These factors can create situations where a disaster is more likely to occur.
2017 Fire Ball Ride Malfunction at Ohio State Fair
On July 26, 2017, a ride named the Fire Ball broke apart while in motion at the Ohio State Fair, sending a full row of seats flying to the ground below. An 18-year-old lost his life at the scene when he was thrown from the ride, and 7 other riders were injured.
The Fire Ball ride, owned by Amusements of America and manufactured by KMG, was 18 years old at the time of the malfunction. KMG investigated and issued its findings nine days after the incident, stating “Excessive corrosion on the interior of the gondola support beam dangerously reduced the beam's wall thickness over the years...This finally led to the catastrophic failure of the ride during operation."
Just over a year after the deadly accident, another victim lost her life. The 19-year-old had suffered a brain injury when she was thrown from the ride and never recovered.
In response to this tragedy, several states, including Tennessee, California, Indiana, and Kentucky, issued orders banning all Fire Ball amusement rides from operating within their borders.
2019 Xtreme Super Sizzler Malfunction at Harvest Festival
On October 12, 2019, a 10-year-old girl lost her life after riding the Xtreme Super Sizzler ride at the Deerfield Township Harvest Festival in New Jersey. She was ejected from the ride while it was in motion.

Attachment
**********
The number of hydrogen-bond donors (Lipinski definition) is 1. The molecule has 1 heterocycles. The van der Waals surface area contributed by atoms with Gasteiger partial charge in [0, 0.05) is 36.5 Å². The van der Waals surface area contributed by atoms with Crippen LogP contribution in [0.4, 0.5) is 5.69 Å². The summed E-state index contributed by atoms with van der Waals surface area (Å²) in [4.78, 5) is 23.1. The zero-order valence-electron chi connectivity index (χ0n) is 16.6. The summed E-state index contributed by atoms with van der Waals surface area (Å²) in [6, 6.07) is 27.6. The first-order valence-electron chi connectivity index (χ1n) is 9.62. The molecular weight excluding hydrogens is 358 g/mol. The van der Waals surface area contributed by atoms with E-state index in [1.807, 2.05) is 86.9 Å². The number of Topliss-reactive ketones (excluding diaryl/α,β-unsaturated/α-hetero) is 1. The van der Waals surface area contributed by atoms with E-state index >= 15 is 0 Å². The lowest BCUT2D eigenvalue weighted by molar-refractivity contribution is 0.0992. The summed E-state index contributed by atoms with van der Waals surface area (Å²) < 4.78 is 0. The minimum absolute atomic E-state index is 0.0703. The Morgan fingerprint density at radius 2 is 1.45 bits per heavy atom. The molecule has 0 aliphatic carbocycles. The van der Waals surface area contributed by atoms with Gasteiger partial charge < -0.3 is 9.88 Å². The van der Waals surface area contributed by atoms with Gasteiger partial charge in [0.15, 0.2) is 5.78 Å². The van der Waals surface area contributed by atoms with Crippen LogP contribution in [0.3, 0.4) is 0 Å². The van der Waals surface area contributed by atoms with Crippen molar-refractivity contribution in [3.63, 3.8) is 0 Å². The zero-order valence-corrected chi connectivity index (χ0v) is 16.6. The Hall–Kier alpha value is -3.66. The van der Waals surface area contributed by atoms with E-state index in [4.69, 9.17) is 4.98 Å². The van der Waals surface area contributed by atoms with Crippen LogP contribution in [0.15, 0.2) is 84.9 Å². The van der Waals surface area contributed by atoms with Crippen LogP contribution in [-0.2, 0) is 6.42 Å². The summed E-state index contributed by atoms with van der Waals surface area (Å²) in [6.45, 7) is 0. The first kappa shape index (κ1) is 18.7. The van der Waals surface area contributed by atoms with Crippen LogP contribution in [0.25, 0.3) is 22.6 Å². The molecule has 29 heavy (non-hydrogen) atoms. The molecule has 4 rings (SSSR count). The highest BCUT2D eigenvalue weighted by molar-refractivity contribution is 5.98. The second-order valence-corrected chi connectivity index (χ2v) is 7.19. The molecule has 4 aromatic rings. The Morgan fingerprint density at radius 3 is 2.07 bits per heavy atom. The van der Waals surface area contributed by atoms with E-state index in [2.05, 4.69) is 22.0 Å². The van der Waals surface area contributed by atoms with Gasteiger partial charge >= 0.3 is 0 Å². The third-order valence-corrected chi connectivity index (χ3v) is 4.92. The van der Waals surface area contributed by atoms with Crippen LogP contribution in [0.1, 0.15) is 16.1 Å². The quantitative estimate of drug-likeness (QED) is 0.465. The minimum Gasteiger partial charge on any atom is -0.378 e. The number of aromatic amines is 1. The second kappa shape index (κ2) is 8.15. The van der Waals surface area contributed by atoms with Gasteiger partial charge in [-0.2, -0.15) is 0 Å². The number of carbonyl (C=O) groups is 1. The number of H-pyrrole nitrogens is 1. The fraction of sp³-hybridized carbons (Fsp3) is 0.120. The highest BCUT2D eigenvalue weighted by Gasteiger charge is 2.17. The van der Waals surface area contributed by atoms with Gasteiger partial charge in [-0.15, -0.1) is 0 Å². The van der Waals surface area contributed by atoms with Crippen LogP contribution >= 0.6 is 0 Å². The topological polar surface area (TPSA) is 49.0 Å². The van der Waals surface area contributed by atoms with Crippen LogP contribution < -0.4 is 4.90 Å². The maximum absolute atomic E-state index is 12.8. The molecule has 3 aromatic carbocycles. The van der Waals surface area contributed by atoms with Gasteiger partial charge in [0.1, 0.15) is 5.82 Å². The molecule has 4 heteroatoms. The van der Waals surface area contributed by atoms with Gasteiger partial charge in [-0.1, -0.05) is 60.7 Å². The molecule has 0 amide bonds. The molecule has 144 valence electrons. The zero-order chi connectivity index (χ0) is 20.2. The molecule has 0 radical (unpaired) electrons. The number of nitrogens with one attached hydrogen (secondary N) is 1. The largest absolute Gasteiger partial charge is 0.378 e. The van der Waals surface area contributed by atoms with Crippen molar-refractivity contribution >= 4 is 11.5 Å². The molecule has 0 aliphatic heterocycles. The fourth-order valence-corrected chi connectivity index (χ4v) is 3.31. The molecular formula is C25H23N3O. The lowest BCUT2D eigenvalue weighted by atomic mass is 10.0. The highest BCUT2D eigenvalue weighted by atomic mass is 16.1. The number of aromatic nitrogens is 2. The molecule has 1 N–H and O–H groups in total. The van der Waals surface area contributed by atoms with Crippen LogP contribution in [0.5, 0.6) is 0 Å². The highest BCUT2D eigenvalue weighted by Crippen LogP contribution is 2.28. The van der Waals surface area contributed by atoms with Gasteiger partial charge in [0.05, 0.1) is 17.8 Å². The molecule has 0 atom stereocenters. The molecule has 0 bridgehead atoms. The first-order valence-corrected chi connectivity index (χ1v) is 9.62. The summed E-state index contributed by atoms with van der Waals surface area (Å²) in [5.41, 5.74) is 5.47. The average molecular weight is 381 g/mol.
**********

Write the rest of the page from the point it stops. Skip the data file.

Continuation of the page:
The Xtreme Super Sizzler ride at the festival in question was not equipped with seatbelts, even though a series of ejections on similar Sizzler rides ended with California requiring seatbelts on the ride in 2006 and Florida and Massachusetts following suit.
In 2017, the manufacturer issued a notice to ride owners, mandating that a seat belt system be installed on all Sizzler rides, but the owner of the ride at the Deerfield Township Harvest Festival claimed to have never received the notice.
In the wake of this accident, the state of New Jersey ordered a full shutdown of the ride.
2021 Magic Carpet Ride Malfunction at National Cherry Festival
In 2021, a terrifying incident at the National Cherry Festival in Traverse City, MI could have proven deadly if it weren’t for the heroic actions of several bystanders. The Magic Carpet Ride, which spins riders vertically on a single large arm, started rocking violently back and forth, threatening to fall while the ride was operating with passengers on board.